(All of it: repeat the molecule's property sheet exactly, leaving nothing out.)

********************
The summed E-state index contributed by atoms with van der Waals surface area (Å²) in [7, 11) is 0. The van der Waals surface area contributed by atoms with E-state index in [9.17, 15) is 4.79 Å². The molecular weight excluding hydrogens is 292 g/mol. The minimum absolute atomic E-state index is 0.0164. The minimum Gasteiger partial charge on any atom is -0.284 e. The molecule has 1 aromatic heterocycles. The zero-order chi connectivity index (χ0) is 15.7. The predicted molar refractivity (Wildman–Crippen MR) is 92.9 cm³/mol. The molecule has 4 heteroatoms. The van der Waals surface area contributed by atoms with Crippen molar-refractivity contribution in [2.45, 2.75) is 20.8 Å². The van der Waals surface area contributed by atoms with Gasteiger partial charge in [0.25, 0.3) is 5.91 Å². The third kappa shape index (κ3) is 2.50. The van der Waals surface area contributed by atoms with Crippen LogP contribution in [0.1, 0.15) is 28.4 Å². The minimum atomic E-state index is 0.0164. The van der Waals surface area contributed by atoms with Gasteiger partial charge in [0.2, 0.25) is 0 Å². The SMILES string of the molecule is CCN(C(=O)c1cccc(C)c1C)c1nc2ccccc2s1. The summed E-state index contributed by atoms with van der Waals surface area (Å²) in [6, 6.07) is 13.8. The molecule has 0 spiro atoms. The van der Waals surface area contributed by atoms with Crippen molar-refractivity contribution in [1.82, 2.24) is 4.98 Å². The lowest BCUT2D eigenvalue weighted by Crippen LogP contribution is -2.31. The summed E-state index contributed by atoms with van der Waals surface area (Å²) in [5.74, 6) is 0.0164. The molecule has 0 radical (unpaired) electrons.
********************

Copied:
The summed E-state index contributed by atoms with van der Waals surface area (Å²) in [7, 11) is 0. The van der Waals surface area contributed by atoms with E-state index in [9.17, 15) is 4.79 Å². The molecular weight excluding hydrogens is 292 g/mol. The minimum absolute atomic E-state index is 0.0164. The minimum Gasteiger partial charge on any atom is -0.284 e. The molecule has 1 aromatic heterocycles. The zero-order chi connectivity index (χ0) is 15.7. The predicted molar refractivity (Wildman–Crippen MR) is 92.9 cm³/mol. The molecule has 4 heteroatoms. The van der Waals surface area contributed by atoms with Crippen molar-refractivity contribution in [2.45, 2.75) is 20.8 Å². The van der Waals surface area contributed by atoms with Gasteiger partial charge in [0.25, 0.3) is 5.91 Å². The third kappa shape index (κ3) is 2.50. The van der Waals surface area contributed by atoms with Crippen LogP contribution in [0.1, 0.15) is 28.4 Å². The minimum atomic E-state index is 0.0164. The van der Waals surface area contributed by atoms with Gasteiger partial charge in [0.2, 0.25) is 0 Å². The SMILES string of the molecule is CCN(C(=O)c1cccc(C)c1C)c1nc2ccccc2s1. The summed E-state index contributed by atoms with van der Waals surface area (Å²) in [6, 6.07) is 13.8. The molecule has 0 spiro atoms. The van der Waals surface area contributed by atoms with Crippen molar-refractivity contribution in [1.82, 2.24) is 4.98 Å². The lowest BCUT2D eigenvalue weighted by Crippen LogP contribution is -2.31. The summed E-state index contributed by atoms with van der Waals surface area (Å²) in [5.74, 6) is 0.0164. The molecule has 0 radical (unpaired) electrons.